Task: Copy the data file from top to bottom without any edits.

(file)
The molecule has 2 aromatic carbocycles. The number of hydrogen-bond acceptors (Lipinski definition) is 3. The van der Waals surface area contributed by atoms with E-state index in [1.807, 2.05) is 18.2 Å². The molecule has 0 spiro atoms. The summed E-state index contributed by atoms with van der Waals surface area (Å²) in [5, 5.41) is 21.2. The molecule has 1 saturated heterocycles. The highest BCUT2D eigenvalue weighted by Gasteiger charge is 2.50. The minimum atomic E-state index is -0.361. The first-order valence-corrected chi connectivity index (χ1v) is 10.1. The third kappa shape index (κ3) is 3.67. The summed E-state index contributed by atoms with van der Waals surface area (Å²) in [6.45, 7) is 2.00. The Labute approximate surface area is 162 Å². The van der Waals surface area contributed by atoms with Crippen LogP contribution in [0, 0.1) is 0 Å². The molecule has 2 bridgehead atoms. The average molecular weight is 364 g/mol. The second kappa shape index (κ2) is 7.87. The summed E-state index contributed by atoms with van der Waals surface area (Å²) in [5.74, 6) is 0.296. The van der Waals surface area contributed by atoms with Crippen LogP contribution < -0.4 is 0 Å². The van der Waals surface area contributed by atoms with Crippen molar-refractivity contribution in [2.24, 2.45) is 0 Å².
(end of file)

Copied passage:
The molecule has 2 aromatic carbocycles. The number of hydrogen-bond acceptors (Lipinski definition) is 3. The van der Waals surface area contributed by atoms with E-state index in [1.807, 2.05) is 18.2 Å². The molecule has 0 spiro atoms. The summed E-state index contributed by atoms with van der Waals surface area (Å²) in [5, 5.41) is 21.2. The molecule has 1 saturated heterocycles. The highest BCUT2D eigenvalue weighted by Gasteiger charge is 2.50. The minimum atomic E-state index is -0.361. The first-order valence-corrected chi connectivity index (χ1v) is 10.1. The third kappa shape index (κ3) is 3.67. The summed E-state index contributed by atoms with van der Waals surface area (Å²) in [6.45, 7) is 2.00. The Labute approximate surface area is 162 Å². The van der Waals surface area contributed by atoms with Crippen LogP contribution in [0, 0.1) is 0 Å². The molecule has 2 bridgehead atoms. The average molecular weight is 364 g/mol. The second kappa shape index (κ2) is 7.87. The summed E-state index contributed by atoms with van der Waals surface area (Å²) in [5.74, 6) is 0.296. The van der Waals surface area contributed by atoms with Crippen LogP contribution < -0.4 is 0 Å². The van der Waals surface area contributed by atoms with Crippen molar-refractivity contribution in [2.24, 2.45) is 0 Å².